Father knows ... ?
Baby’s on the way—time to man up and bury your nose in a book.
When my wife was pregnant, I sought guidance in the one place that has never failed a frightened nerd before: the bookshelf. But it turns out the baby-rearing shelf is actually a fairly hostile place for dads; every volume seems geared toward the mom. I remember one of my wife’s books that contained, at the end of the chapter, a little box with advice for dads. As far as I could tell, it amounted to “Don’t be a jerk.” But here are a few books that helped me along the way, almost all of them in unintentional ways.
My wife and I took some Bradley Method classes, which is one of the leading “natural childbirthing” schools of thought. The classes were helpful, and along with those came the companion book, Husband-Coached Childbirth by Robert A. Bradley (Bantam, $16). Mostly, by “coaching,” the book means “give your wife a massage,” which is a good reminder now and again. I was turned off a bit by the strident anti-doctor message in the book. But in its attempt to steer us toward a home birth, it actually delivered a ton of medical information that was useful once the birth happened, and didn’t come across as a textbook.
Lesson learned Contrarians provide good information, and you don’t have to replace your coffee table with a kiddie pool to make it useful.
One of the things I miss most about my wife’s pregnancy is the ritual we developed before bedtime, where I would read books into her belly, hopefully resonating through to our son’s developing eardrums. One of the first books I read was Michael Rosen’s classic We’re Going on a Bear Hunt (Little Simon, $7.99). I vaguely remembered it from my childhood, but as soon as I started reading it, I adopted a weird rhythmic chant. Turned out it was some memory from when I was a toddler and my mom used to half-sing the book to me.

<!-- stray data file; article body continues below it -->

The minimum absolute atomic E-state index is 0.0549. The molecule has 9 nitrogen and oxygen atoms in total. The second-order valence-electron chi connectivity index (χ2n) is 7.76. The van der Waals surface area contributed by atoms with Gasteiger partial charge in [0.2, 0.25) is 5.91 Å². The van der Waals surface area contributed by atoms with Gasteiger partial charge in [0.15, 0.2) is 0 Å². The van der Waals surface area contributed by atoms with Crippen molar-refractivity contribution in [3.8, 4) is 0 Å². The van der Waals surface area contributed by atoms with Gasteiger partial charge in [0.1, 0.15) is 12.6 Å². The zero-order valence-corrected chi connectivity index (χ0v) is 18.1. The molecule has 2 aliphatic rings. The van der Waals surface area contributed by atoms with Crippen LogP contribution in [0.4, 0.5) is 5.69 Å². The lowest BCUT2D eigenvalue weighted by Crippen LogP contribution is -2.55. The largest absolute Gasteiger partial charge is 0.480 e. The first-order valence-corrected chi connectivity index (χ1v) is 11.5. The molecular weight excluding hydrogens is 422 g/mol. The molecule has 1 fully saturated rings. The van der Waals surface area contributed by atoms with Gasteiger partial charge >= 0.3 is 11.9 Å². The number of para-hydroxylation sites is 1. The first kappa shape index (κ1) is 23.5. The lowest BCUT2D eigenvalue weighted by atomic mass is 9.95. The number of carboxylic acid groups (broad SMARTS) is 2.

Lesson learned Everything you do, no matter how young the kid is, has a lasting impact.
This is when you really hit the books, and baby-whispering, sleep-regimenting, infant-wearing tomes get heaped upon you. I turned to The Philosophical Baby by Alison Gopnik (FSG, $25), a look at the psychology and neuroscience of babies. Turns out, kids’ brains are way more active, absorbent and creative (another way to say this is “intelligent”) than ours.
Lesson learned From the outside, infancy appears to be full of one-way interaction, but this book put the lie to that. It got me stoked for my guy’s little brain.
My son was born two months premature, so our plans became actions before we anticipated. He was in the hospital for almost three weeks, and I picked up the habit of reading Ben George’s anthology, The Book of Dads (Harper Perennial, $14.99), on the train to and from seeing him. Though many of the essays concern having older children, each one is honest and hilarious about the various things done wrong and right (often accidentally) in parenthood. I still pick it up and read it today.
Lesson learned No parent knows what they’re doing, everyone screws up all the time—and it’s undeniably a blast.